The day before you plan to serve the dish, preheat an oven to 180°C fan/200°C/gas mark 6. Trim the base of the swedes flat so they can stand upright in a roasting dish, then drizzle with plenty of oil and season generously with salt. Cook in the oven for 1 hour, then turn the temperature down to 130°C fan/150°C/gas mark 2 and cook for a further 3-4 hours, basting with the oil every 30 minutes, until completely soft in the centre and wrinkled on the outside. Leave to cool overnight
The next day, light a barbecue and set up an indirect heat zone (you could also use a griddle pan over a low-medium heat). Cut each swede into quarters, then slowly grill, turning often. You’re looking to dry out the flesh, giving it a smoky, wrinkled texture, with plenty of charring on the outside. Once charred and dry, set aside to cool
While the swede grills, prepare the compote. Peel and core the apples, then cut into large even chunks. Melt the butter in a wide frying pan, add the apples on top and pour over the lemon juice. Place a piece of baking paper on top of the apples (known as a cartouche) and cook over a gently heat until the apples soften and start to fall apart. Be careful not to colour the apples; you just want them to gently cook through. Once ready, either keep warm or reheat before serving
Lift out some of the cabbage from your kimchi jar and squeeze it over a sieve set over a bowl to collect the juices. Keep doing this until you have 200g of kimchi juice (set the cabbage aside for later). Pour the juice into a pan and add the orange juice, then place over a medium heat until starting to reduce and thicken. Set aside to finish later
Now it’s time to prepare the filling. Preheat the oven to 180°C/gas mark 4. Dice the swede, squeezed cabbages and Caerphilly cheese into 1cm cubes, then mix with 7g of the chopped sage leaves. Spoon this mixture into your blanched cabbage leaves, rolling them up tightly and tucking in the sides to create a neat parcel. Lay the parcels in a tight-fitting roasting tray, drizzle with a little oil and scatter the remaining sage leaves over the top. Bake for 15-20 minutes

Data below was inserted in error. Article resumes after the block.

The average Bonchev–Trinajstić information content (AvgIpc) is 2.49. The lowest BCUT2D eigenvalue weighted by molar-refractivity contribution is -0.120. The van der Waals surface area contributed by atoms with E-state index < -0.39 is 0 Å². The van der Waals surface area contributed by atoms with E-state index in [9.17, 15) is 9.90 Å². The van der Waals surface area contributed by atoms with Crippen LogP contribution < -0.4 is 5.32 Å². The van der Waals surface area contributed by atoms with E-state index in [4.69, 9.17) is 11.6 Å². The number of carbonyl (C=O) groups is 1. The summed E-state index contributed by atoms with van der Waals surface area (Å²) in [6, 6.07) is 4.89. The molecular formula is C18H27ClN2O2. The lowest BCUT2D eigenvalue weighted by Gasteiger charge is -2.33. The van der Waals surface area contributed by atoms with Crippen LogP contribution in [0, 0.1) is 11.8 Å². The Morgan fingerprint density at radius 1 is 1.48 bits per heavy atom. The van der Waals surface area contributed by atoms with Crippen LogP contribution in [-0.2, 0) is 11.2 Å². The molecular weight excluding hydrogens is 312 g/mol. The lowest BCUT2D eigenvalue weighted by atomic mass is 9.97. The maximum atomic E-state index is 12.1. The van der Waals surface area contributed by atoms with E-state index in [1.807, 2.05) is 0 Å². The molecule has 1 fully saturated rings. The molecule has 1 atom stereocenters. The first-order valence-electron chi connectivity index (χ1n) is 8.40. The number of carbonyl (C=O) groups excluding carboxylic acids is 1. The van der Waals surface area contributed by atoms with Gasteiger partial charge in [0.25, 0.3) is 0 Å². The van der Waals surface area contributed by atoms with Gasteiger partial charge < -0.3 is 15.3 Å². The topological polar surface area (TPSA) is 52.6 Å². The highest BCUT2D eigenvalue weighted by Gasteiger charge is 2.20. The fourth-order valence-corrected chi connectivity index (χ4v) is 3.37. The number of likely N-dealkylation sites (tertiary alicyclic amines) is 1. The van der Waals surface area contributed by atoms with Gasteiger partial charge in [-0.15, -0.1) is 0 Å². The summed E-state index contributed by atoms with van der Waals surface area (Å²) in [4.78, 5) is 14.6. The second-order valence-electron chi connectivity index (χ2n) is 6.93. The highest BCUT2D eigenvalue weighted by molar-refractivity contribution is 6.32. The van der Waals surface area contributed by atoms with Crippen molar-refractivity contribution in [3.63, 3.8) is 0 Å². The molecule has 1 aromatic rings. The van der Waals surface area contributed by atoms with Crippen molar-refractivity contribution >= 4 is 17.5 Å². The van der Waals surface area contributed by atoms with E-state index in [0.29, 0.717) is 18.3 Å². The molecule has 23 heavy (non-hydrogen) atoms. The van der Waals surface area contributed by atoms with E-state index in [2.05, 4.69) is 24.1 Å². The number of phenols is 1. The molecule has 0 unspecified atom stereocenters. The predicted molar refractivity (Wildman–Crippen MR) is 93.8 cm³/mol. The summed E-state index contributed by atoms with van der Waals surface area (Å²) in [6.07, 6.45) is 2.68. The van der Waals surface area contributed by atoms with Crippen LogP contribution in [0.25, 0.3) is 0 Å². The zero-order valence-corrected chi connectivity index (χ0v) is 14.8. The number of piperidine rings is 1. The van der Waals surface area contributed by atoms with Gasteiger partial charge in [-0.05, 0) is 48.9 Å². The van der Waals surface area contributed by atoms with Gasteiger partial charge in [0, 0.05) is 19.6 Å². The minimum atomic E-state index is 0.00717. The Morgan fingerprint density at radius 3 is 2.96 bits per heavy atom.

• 300g of Caerphilly cheese, plus extra to garnish
  • 1 bunch of sage, leaves picked
While the cabbage rolls bake, finish the sauce. Reheat the kimchi reduction and slowly whisk in the diced butter until completely emulsified. Taste for seasoning, adding salt or lemon juice as needed, but do not allow the sauce to boil. Reheat the apple compote if needed
To plate, place a spoonful of apple compote in the bottom of each bowl, then top with a cabbage roll (or 2 if you have made enough). Spoon the kimchi sauce around the compote, then finish with the roasted sage leaves, a fine grating of Caerphilly and a drizzle of smoked rapeseed oil

With shelves brimming with homemade pickles and ferments, a charcoal grill that takes serious skill to master and access to the best ingredients from small suppliers and farms, Neil Campbell creates veg-focused dishes like no one else in the UK.